A safety issue with the height of the hills behind the range arises from a 1945 revised range safety regulation.
|1957||An extension to the NRA's lease was granted.|
|1962||A further five year lease was granted to the NRANZ for Seddon Range.|
|1964||The safety of the range with regard to bullets flying over the hills behind the range was raised again. This time a bullet catcher was ordered to be built for Sommerville Range.|
|1966||The bullet catcher for Sommerville Range was constructed largely from spoil from the General Motors construction site.|
|1968||A 10-year lease with a possible five year renewal was signed by the NRA and Defence.
By this time firing on Collins Range had ceased due to safety reasons and this partly prompted its eventual abandonment.
|1970||The Heretaunga Pistol Club signed a 10-year lease to use the area behind the gallery at Collins Range for a short range facility. It remains an occupant.|
|By 1974||The Trentham Camp Golf Course was established, using Collins Range floor and, later, part of Sommerville Range floor (the western half).|
|1975||A National Shooting Centre at Trentham was promoted by the NRA.|
|1976||The Minister of Defence decided that the ranges should stay in Defence hands and that the Army and NRA should jointly use them.|
|Early 1980s||The Army built a new road (Messines Road) between the camp and ranges, and built new accommodation, taking land previously occupied by Sommerville Range and reducing its length considerably.|
|1984||With the loss of Sommerville's full length and to ensure it can continue to run its championships, the NRA pushed to have Seddon Range extended to 50 targets from 25. The Army agreed and major works were required including new target frames, bullet catcher, an extended gallery and firing mounds, drainage and a new road. Work did not finally finish until 1988.|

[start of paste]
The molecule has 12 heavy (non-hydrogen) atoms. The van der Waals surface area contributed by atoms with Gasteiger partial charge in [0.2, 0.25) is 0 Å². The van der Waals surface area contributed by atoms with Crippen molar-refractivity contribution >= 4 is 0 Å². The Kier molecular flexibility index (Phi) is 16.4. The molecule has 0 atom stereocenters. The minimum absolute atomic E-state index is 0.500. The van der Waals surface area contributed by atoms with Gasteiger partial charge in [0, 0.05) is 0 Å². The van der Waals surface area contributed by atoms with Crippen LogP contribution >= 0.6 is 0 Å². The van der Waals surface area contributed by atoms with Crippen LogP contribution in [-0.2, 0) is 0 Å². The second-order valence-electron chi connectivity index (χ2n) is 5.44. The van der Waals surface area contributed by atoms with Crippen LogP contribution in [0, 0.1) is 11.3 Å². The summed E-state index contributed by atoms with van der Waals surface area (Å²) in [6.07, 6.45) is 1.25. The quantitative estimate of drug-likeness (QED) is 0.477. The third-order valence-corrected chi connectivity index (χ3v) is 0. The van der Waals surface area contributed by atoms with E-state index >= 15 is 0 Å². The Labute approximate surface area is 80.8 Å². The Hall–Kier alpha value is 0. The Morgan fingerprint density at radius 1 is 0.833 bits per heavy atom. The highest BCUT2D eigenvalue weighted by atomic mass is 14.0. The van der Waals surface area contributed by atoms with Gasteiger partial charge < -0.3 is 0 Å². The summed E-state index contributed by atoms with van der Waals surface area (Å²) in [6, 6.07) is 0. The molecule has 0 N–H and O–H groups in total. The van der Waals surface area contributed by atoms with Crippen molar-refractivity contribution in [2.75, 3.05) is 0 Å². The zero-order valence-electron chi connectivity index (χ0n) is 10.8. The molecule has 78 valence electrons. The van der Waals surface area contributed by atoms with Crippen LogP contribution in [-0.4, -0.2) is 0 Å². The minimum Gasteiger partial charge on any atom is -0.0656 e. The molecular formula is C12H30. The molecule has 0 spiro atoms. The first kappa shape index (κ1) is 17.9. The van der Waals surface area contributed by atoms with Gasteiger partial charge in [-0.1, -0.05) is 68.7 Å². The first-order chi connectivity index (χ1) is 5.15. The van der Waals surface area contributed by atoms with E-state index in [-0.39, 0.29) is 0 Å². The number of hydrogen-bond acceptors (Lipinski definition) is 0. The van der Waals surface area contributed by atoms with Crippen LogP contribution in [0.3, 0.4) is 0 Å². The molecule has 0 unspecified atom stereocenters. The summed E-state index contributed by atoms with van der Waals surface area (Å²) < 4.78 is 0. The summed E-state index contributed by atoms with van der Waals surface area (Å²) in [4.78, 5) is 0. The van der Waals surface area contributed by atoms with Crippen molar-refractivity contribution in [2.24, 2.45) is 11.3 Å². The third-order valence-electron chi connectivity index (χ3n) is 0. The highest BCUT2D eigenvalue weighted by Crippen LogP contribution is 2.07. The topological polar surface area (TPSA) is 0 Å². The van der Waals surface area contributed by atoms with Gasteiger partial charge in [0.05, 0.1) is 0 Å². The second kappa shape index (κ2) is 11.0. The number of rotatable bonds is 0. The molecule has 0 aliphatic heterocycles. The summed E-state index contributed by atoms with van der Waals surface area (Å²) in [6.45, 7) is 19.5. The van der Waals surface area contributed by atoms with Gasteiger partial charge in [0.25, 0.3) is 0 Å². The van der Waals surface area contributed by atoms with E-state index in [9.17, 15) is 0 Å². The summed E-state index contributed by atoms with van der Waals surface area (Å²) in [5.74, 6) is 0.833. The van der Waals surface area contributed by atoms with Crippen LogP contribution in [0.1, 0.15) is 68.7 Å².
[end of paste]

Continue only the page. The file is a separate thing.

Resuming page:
|1984||NRA signs 12 year License to occupy Seddon Range.
Cost of developing 50 Target Seddon Range was borne 50/50 by NRA and NZDF. $51,000 was paid to the government as the NRA share of the range development. In addition to this cost the NRA designed, built, galvanised and erected 50 new target carriers as cost of $800 per mechanism.
|2000||The Trentham Ranges closed for almost two years for safety reasons. Sommerville has yet to reopen.|
|2002||NRA shows NZDF that based on bullet strike data recorded and analysed, NRA had developed a Range Danger Area (RDA) for Seddon Range that fitted within the range reserve and conformed to JSP403, also that the level of risk associated with the Cone of Fire (COF) was acceptable, as was the methodology used in developing it.|
|2008||Additional works by NRA required in re-engineering the Seddon Range bullet stop and mantlet in order to comply with JSP403 is completed. A direct cost to NRA members of $212,090 which does not include cost of voluntary labour supplied by members.|
|2011||NRA signs a new 30-year Licence with NZDF for use of the Seddon Range, after prolonged negotiations.|